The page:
23 October 2014

Catherine Cusset: Un brillant avenir (2008)

Catherine Cusset's novel Un brillant avenir is a work of autofiction, a fiction blending with autobiographical elements. It contains twenty-eight chapters, chronologically divorced from each other, beginning in 2003 and then moving back to 1941, then on to the eighties, back again, but concluding at 2006: it's a form of novelistic jigsaw in which all the pieces come together bit by bit.

We follow the story of the probably adopted Elena – although no one is certain of this, not even Elena – whose parents have moved from Belarus to Romania under Ceaușescu's régime. They are absolutely against their daughter marrying her Jewish friend Jacob because they say they fear he would move with Elena to Israel. However, Elena's wishes triumph and she marries Jacob – she a nuclear scientist and he an engineer – and although they move to Israel for a brief period, their aim is to escape to America, with their son Alex, for better opportunities. They succeed in crossing the Atlantic via Italy.

In the US Elena Anglicises her name to Helen and the couple live a much better life, hoping that Alex will have the 'brilliant future' of the title. When Alex – who has a penchant for foreign women – starts to get serious with the French woman Marie there is a replay of Elena and Jacob's problems in Romania: the parents (particularly Helen) fear that they will lose Alex because Marie will inevitably want to return to France.

Un brillant avenir is a novel not just about national differences and languages and the misunderstandings they cause, but of different age groups misunderstanding each other, of people's behavior being misinterpreted, and how much it can affect people. Helen above all is too sensitive – a neighbor just has to make a joke and she takes it the wrong way, she can be very hurt by something Marie has said without thinking, and she nurses it for years, letting it fester. Sometimes she's right to speak out – as when she strongly objects to an anti-Semitic joke one of her guests cracks – but a lot of the time she simply gets things wrong.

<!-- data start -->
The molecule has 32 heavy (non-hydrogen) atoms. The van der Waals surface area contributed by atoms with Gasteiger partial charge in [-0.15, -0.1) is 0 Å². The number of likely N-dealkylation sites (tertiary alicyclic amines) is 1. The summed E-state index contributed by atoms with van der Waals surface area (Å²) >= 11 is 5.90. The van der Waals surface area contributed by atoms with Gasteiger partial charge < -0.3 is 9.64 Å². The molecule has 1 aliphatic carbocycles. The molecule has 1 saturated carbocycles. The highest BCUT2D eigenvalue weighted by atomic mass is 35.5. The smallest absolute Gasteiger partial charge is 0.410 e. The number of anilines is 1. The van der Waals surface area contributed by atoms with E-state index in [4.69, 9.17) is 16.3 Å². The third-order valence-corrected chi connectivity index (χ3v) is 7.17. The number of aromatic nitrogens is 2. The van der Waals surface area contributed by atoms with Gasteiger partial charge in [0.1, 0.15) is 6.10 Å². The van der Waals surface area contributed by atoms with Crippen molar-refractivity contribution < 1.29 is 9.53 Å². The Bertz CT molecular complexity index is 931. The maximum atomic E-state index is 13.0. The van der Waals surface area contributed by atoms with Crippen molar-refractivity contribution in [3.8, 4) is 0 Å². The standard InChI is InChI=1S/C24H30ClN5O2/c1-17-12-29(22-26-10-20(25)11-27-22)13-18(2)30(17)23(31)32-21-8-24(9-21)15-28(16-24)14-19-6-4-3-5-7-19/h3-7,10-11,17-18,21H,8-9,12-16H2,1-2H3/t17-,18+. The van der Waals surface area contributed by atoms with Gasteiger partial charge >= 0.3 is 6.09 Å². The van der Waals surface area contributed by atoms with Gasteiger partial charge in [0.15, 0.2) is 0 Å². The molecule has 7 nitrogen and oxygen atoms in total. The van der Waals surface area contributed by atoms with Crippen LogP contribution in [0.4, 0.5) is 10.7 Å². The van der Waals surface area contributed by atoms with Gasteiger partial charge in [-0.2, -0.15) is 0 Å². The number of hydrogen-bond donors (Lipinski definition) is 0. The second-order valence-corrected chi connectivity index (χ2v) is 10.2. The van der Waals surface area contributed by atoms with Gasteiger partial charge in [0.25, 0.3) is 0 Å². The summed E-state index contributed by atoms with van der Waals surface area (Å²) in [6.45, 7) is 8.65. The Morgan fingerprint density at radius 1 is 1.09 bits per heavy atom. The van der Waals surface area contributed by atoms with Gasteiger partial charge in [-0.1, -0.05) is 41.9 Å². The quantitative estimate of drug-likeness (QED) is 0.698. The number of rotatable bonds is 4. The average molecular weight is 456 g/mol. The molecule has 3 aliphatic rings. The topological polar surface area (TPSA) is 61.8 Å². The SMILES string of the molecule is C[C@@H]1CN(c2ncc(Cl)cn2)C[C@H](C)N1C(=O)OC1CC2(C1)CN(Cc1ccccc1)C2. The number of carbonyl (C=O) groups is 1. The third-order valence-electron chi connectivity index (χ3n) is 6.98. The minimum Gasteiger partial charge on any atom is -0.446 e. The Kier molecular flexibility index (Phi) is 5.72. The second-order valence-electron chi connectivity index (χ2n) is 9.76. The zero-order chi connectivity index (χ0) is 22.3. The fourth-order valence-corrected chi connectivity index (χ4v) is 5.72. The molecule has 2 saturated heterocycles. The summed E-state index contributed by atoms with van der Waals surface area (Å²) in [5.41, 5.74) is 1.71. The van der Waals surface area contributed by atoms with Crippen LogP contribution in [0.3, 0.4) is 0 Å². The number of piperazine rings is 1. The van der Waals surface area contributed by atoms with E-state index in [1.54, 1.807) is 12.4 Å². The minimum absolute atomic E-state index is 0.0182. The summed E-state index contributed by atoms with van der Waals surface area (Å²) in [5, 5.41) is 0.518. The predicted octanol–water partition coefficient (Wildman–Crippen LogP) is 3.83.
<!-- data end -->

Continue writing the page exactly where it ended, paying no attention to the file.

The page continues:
She's usually wrong about Marie, but then of course she's jealous of her – jealous that she might take Alex away, jealous that Marie has a PhD and Alex doesn't, jealous of young women's freedom. She even at one point imagines Marie as a female satan – but through the years she comes to understand her more, sees her even as someone she might have been herself if an earlier age had allowed it. Mother-in-law and daughter-in-law reach a mutual respect that represents a kind of love.

There's some impressive psychology at work here, particularly with Cusset unpacking the minutiae of misunderstanding.

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